Glamping Shaffer Style

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Glamping is the activity of camping with some of the comforts and luxuries of home. It derives from the words “glamourous” and “camping,” as said by This was our family’s second attempt at camping with our daughter who is now three and we decided to do it “glamping” style.

To quickly sum up a disastrous first camping trip…when our daughter was a one year old we tried camping for the first time. She cried the entire night about every fifteen minutes. Horrified and stuck in camp slots about five feet from other campers, my husband and I packed up our tent, gear and at 4 a.m. hit the road before daylight. Mostly, before the other campers could glare at us in the morning light.

So, flash forward to now, my family unit was finally brave enough to attempt camping again. It was fabulous and went splendid! We had one cry session in the middle of the night due to our critter rolling out of her sleeping bag and peeing through her diaper, but not something a change of pants and positioning her back in her sleeping bag couldn’t fix.

To help out parents with young kids, here are some tactics I learned that could potentially help your sanity during those first camping experiences.

Our camping staging area. We do this about 24 hours before a trip, make the dinner table into a spot to put our supplies as we think of things we need.

1. Bring some sort of night light for the tent. We used the Kinderglo moon light, which worked great. There are different color option settings and it can be on a timer so it doesn’t have to glow all night. It also could hook to a backpack or be carried around camp easily by a toddler. Price is $24 on the website, but it is a bomb-proof light and can last for years. Or hang a headlamp at the top of your tent, although if you are doing a multi-night camping trip this could be a problem for saving the batteries.

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2. I suggest if you have one child, camp with friends who have kids around the same age. That way all the parents actually get a few free minutes while the kids play together, which makes the camping experience so much more relaxing for parent’s sake.

3. Bring a toy of sorts. We brought a balance bike along with some books to read in the tent before bed. Both of which got used tremendously and the books doubled as potty time books as well, at our potty training toilet spot next to camp.

4. Food options, as many parents know good snacks and dinners matter. To make things easier, prep your food before you leave for your trip and bring a big cooler full of ice so you can throw things like string cheese, yogurt, grapes, peanut butter and jelly sandwiches in.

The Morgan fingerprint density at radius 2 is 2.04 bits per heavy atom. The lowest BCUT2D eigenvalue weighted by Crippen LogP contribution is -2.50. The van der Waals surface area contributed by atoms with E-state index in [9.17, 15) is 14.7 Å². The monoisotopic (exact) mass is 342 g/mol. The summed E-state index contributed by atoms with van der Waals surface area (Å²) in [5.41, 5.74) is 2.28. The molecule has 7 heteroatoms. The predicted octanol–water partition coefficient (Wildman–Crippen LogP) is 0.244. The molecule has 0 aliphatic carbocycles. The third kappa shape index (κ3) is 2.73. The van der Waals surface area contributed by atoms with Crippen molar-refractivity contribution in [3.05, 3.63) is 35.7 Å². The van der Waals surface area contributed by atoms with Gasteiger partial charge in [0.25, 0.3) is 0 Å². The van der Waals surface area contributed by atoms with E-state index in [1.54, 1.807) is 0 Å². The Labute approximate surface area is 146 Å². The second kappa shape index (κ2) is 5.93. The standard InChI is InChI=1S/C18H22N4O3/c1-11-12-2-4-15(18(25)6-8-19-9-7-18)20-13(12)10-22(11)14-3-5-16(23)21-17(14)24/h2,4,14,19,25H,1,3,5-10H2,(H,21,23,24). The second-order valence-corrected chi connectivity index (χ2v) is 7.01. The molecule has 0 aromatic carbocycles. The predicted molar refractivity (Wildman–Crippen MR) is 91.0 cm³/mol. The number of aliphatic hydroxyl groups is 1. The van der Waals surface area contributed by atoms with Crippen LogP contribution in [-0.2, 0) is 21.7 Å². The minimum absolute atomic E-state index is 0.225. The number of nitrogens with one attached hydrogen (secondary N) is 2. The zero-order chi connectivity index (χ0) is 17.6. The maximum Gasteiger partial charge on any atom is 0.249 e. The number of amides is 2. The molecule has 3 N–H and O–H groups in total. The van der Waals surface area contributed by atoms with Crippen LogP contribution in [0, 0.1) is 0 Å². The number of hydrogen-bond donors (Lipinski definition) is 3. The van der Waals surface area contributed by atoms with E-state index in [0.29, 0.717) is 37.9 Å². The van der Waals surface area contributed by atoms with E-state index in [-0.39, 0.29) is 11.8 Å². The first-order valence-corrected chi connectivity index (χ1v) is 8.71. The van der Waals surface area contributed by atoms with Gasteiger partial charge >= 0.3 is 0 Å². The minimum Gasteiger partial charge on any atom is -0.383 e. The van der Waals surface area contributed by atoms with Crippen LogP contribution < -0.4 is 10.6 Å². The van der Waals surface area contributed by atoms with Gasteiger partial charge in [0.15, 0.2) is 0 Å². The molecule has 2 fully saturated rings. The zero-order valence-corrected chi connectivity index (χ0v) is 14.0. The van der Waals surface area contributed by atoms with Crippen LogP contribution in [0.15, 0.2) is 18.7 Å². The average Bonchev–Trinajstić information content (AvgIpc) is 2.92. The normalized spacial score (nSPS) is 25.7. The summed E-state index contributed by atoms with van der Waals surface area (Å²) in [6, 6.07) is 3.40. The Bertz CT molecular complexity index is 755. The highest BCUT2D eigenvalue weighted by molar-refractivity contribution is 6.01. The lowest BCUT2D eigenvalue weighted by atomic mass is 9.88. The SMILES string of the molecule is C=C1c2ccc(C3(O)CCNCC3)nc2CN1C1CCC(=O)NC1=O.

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My sleeping spot. It doesn’t get much better.

5. Sleep in comfort. We brought a queen sized air bed (YES!) along with our pillows, sleeping bags, and extra blankets. It was plush! We also were able to fit a full sized cot in our tent so one of us could sleep completely alone…it was awesome.

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Mark getting our airbed inflated using the extension cord, plugged into the car charging adapter. So essentially the mattress is inflating using power from the car while running the car for a few minutes.

6. Buy an obnoxiously large tent! Our’s is Bear Grylls as seen here:

It not only fit a queen sized giant air mattress but a full sized cot, dog, two adults and one child along with room under the cot for the dog or extra storage (see pictures).

7. Expect your vehicle to be stuffed with stuff! When camping with kids don’t expect to go super light or have some sort of goal. Expect to bring things not of necessity, but of comfort and learn as you go.

8. Bring a portable potty training toilet along with you if your kids are younger.

9. Toilet paper, wipes, hand sanitizer and paper towels are a must.

10. A water jug is super helpful and you can fill it up before you leave the house, so you have drinkable water from the get go. Here is the one we purchased before our trip.

11. Extra clothes mostly for the kid(s) but also for the parents. Underwear, bottoms and underwear (did I say that twice) I cannot stress this enough. Kids have accidents, bring a bunch of clothes and diapers if needed.

Remember that kids and adults alike are out there to experience nature. Let your kids romp in the dirt, mud, touch leaves, look at the stars, play with rocks. On our camp outing we made dirt castles along with bouquets of flowers, which we wrapped using grasses and gave to our camping friends. We discovered frogs which the kids had fun touching and looked for fish in the river. Remember to be a kid again, for your sake and for your children as they will appreciate that side of you as well.

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